Eventually we’ll have the Black Box: the record of what policy makers of the Federal Reserve Board were saying to each other as the crisis deepened in 2008, in the course of fourteen tense meetings during the year, six of them unscheduled. The Federal Open Market Committee releases transcripts of its meetings five years after the fact.
But September 2013 is a long time to wait for a clearer view of the crisis and its aftermath.
So last week Fed chairman Ben Bernanke took another step in constructing a history of events, delivering the first of four lectures to a class of undergraduates at George Washington University. All the details, including transcripts of the first two lectures, are here.
(Ed: What was the first step? Bernanke’s testimony to the Congressional Financial Crisis Inquiry Commission.)
The unusual outreach has been billed as a low-budget public relations campaign. But it resembles, too, those extremely low-frequency signals which the US Navy used for many years to keep in touch with deeply submerged submarines . Communication with submarines is difficult because radio waves do not travel well through salt water. So the Navy built a 28-mile-long transmitter in the North Woods of Wisconsin to generate the seriously long radio waves necessary to penetrate the depths until its scientists devised a better way.
Bernanke’s lectures presumably displayed the broad outlines of the book he will write when he leaves office. (His second four-year term as chairman is up in 2014.) But they have the easy informality and low-key authority of a man speaking with slides, but not from a text
The first lecture was mainly about panics – not just forgotten panics, but forgotten movies about panics (“How many of you have seen the movie ‘It’s a Wonderful Life?’ No? Less people are watching Christmas movies than they used to be, I guess.” [laughter]”). Lender of last resort.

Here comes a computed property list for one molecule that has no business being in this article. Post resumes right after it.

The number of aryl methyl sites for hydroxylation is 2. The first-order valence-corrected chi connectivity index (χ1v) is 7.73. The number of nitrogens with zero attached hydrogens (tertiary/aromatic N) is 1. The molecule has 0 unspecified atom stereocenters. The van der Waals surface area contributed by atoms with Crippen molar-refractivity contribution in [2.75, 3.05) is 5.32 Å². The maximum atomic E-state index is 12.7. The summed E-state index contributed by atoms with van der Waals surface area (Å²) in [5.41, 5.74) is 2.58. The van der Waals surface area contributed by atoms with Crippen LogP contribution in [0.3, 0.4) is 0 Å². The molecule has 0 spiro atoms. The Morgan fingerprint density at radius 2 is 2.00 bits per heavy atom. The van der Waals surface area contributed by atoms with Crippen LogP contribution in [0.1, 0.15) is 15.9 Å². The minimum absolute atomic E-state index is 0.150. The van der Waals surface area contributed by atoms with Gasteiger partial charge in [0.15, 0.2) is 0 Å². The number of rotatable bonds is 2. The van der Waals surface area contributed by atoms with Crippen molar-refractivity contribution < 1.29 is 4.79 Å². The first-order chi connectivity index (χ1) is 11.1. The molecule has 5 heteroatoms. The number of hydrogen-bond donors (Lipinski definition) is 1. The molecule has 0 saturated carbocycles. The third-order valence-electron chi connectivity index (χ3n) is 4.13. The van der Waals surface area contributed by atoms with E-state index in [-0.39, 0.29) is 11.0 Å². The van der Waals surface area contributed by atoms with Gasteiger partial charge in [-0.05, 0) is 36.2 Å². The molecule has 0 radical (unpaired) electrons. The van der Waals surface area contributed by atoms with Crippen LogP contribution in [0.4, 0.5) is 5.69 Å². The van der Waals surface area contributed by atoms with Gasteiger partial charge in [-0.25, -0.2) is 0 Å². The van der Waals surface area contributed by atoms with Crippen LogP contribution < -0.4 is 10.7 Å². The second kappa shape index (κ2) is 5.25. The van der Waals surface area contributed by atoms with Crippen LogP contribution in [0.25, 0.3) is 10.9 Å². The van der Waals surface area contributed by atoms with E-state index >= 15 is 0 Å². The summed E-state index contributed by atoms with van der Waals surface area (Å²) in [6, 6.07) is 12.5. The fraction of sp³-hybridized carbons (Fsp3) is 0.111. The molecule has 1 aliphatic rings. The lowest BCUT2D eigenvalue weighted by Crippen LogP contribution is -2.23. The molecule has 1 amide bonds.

The second lecture was about why the Fed thought it could arrange a soft landing in 2008 after the housing bubble began to deflate. It was thinking about the relatively mild recession that followed the dot.com crash in 2002, and overlooked the potential for trouble in the largely unmonitored shadow banking system.
Binyamin Applebaum, of The New York Times, and Jon Hilsenrath (with Kristina Peterson), of The Wall Street Journal, are wonderful reporters, in daily contact with the Fed. To their credit, both filed stories here and here after the first lecture. But they may have missed the point. Bernanke was trying to tell a different story from the one that’s been told.
Similarly, the hard-working Roger Lowenstein – author of When Genius Failed: The Rise and Fall of Long-Term Capital Management and The End of Wall Street – produced a cover story for The Atlantic (“The Villain” on the Web, “The Hero” in the magazine itself) with plenty of cooperation from Bernanke. (The take-your-pick title is apparently intended to be ironic: Lowenstein concludes the piece itself, “to a greater extent than he is credited with now, history may marvel that Bernanke has been a success.”)